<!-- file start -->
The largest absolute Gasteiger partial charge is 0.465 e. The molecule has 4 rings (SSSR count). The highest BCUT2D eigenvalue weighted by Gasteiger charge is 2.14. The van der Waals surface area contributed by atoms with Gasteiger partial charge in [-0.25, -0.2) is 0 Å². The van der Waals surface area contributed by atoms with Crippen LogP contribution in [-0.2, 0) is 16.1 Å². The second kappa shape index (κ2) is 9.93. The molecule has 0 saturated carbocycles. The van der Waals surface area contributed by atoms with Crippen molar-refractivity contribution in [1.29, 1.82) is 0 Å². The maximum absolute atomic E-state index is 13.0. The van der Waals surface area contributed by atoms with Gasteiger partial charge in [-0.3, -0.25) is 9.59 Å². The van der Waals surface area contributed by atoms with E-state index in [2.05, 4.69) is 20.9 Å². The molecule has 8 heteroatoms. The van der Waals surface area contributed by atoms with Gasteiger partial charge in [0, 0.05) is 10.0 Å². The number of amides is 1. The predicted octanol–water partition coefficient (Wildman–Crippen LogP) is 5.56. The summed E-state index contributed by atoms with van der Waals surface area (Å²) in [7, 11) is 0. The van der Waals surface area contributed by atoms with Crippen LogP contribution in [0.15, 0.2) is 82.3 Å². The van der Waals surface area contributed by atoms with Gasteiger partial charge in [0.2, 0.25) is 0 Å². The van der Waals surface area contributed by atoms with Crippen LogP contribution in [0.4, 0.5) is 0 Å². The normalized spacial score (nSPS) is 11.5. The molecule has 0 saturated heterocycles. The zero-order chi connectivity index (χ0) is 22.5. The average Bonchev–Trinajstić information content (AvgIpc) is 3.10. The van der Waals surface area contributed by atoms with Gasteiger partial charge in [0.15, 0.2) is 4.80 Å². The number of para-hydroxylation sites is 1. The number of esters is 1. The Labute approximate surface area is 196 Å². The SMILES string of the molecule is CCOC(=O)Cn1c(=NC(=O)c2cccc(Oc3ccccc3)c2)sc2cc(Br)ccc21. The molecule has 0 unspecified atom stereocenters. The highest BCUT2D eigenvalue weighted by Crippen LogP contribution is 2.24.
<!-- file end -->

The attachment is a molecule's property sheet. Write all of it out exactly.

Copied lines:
The largest absolute Gasteiger partial charge is 0.465 e. The molecule has 4 rings (SSSR count). The highest BCUT2D eigenvalue weighted by Gasteiger charge is 2.14. The van der Waals surface area contributed by atoms with Gasteiger partial charge in [-0.25, -0.2) is 0 Å². The van der Waals surface area contributed by atoms with Crippen LogP contribution in [-0.2, 0) is 16.1 Å². The second kappa shape index (κ2) is 9.93. The molecule has 0 saturated carbocycles. The van der Waals surface area contributed by atoms with Crippen molar-refractivity contribution in [1.29, 1.82) is 0 Å². The maximum absolute atomic E-state index is 13.0. The van der Waals surface area contributed by atoms with Gasteiger partial charge in [-0.3, -0.25) is 9.59 Å². The van der Waals surface area contributed by atoms with E-state index in [2.05, 4.69) is 20.9 Å². The molecule has 8 heteroatoms. The van der Waals surface area contributed by atoms with Gasteiger partial charge in [0, 0.05) is 10.0 Å². The number of amides is 1. The predicted octanol–water partition coefficient (Wildman–Crippen LogP) is 5.56. The summed E-state index contributed by atoms with van der Waals surface area (Å²) in [7, 11) is 0. The van der Waals surface area contributed by atoms with Crippen LogP contribution in [0.15, 0.2) is 82.3 Å². The van der Waals surface area contributed by atoms with Gasteiger partial charge in [0.2, 0.25) is 0 Å². The van der Waals surface area contributed by atoms with Crippen LogP contribution in [0.4, 0.5) is 0 Å². The normalized spacial score (nSPS) is 11.5. The molecule has 0 saturated heterocycles. The zero-order chi connectivity index (χ0) is 22.5. The average Bonchev–Trinajstić information content (AvgIpc) is 3.10. The van der Waals surface area contributed by atoms with Gasteiger partial charge in [0.15, 0.2) is 4.80 Å². The number of para-hydroxylation sites is 1. The number of esters is 1. The Labute approximate surface area is 196 Å². The SMILES string of the molecule is CCOC(=O)Cn1c(=NC(=O)c2cccc(Oc3ccccc3)c2)sc2cc(Br)ccc21. The molecule has 0 unspecified atom stereocenters. The highest BCUT2D eigenvalue weighted by Crippen LogP contribution is 2.24.